If you are a runner who is suffering from pain when you run, or preventing you run then Run Clinical is for you. The purpose is to allow you to give a detailed history focusing on your training program, racing program, previous injury history and then on the current injury, what has been done, and what interventions you have had. This allows us to give a targeted clinical examination but most importantly assess you on our video treadmill. Looking at you run is the most important understanding of what is happening. Bring your runners and orthoses or anything else you use. I may occasionally delay the running assesment until we have appropriate MRI or imaging, in case we think the injury poses you unacceptable risk. We have identified common features we think are associated with injury in the way you run. The way you body takes load is important. The angle of your foot leg, pelvis and trunk is important, as this effects the way your muscles work and we will work to gradually change these if we think they are the underlying mechanism. All runners benefit from strength work targeted at the posterior chain muscles, and we will discuss how to do this and a program.
The way you run is important, most people just get out and run, but imagine what your tennis serve would be like if you took the same approach. Why do some people get injured and others don’t? It is about the room for error or tolerance- people differ and how much you train, how fast you build a program and how you take load on your legs all matter. Some manage that balance, other don’t – but you can run injury free. The angles your joints make when your run are called kinematics, and the loads your muscles and joints end up with are called kinetics – and these are both linked. Bigger muscles can do more work (take more load) but commonly don’t. The smaller muscles of the shin or calf do too much and therefore result in pain.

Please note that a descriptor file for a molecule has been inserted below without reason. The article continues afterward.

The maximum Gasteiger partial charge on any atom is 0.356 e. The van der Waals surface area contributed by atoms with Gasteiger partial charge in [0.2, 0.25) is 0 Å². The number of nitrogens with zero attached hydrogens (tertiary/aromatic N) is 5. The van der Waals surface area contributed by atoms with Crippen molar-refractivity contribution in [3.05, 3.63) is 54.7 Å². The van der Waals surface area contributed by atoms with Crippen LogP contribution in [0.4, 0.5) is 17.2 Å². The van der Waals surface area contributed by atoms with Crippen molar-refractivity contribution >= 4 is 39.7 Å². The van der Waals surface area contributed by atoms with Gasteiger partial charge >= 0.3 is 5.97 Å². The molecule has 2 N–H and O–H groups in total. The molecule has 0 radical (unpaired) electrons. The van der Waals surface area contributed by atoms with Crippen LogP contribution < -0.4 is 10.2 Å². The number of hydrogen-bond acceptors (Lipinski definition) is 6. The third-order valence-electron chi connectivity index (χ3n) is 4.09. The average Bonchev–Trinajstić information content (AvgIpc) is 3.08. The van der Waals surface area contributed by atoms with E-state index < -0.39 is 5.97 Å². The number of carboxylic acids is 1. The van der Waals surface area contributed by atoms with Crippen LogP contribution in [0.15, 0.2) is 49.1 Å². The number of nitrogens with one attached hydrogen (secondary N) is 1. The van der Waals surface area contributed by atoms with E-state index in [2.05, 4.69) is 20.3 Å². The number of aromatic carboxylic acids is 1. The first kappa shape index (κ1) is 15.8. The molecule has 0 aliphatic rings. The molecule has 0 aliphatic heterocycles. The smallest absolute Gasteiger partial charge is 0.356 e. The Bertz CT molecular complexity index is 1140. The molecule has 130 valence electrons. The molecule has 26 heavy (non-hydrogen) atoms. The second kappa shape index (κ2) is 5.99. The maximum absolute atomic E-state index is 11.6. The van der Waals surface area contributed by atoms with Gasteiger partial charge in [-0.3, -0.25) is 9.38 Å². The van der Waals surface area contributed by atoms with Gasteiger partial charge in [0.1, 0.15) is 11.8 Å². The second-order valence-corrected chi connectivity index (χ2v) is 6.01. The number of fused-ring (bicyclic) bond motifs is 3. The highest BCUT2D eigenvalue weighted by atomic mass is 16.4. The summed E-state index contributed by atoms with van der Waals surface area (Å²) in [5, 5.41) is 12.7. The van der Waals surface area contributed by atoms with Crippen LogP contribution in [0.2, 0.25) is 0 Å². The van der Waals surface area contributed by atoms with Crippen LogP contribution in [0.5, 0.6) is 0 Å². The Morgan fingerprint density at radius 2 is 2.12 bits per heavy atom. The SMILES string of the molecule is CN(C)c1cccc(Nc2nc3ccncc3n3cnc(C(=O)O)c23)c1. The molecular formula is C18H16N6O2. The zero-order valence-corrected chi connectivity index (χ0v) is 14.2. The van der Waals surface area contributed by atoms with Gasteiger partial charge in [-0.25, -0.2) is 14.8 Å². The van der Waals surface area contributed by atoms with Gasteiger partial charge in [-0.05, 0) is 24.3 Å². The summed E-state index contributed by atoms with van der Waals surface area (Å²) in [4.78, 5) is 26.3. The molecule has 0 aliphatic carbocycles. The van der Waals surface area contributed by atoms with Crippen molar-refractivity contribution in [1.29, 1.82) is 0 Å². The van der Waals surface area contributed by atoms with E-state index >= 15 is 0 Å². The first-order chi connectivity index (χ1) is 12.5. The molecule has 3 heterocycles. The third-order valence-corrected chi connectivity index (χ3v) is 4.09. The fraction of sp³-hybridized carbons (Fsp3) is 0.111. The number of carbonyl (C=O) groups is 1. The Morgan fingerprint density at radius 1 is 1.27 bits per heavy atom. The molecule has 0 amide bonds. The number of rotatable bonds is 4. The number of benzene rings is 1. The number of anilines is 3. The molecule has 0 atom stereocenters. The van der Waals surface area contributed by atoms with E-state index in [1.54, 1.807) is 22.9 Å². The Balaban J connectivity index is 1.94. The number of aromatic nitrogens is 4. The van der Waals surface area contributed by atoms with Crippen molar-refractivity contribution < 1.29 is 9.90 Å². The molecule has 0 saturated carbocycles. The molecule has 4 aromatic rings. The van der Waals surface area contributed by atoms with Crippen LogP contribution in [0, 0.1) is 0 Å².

It's not about the shoe, but how you run.
We take a top down, not foot up approach. I believe treating these issues with running shoe prescription, or orthotics is like “trying to adjust the tracking of a car with flat tyres” – expensive and pointless.
We need to look at your kinetics and kinematics first…and training program and then gradually over a week or two retrain the way you run.
Occasionally, I see a patient who has pain whose running technique is fantastic – ad then we need to look as to why the pain is presenting – often a more challenging group.
Back, butt and hamstrings are prime movers.
How do we usually end up – well we have a few common features
Cue One: We usually coach an increase in hip flexion – this allows a umber of things to change. It increases your flight time – which is linked to speed, it shortens your stride length and usually results in a vertical shin at initial contact, and also stiffens the leg in stance phase – all good things in terms of efficiency
Cue Two: We usually work on a mid foot landing - not because you cant run forefoot or rear, but usually it makes learning the transitions easier
Cue Three: This varies dependent on the goal, some runners need increased leg stiffness to reduce knee loading, others need to increase step width to reduce lateral knee loading and assist hip muscle extension, or you might ‘fall forward ‘ trying to use gravity which puts to much work on your hip flexors and quads.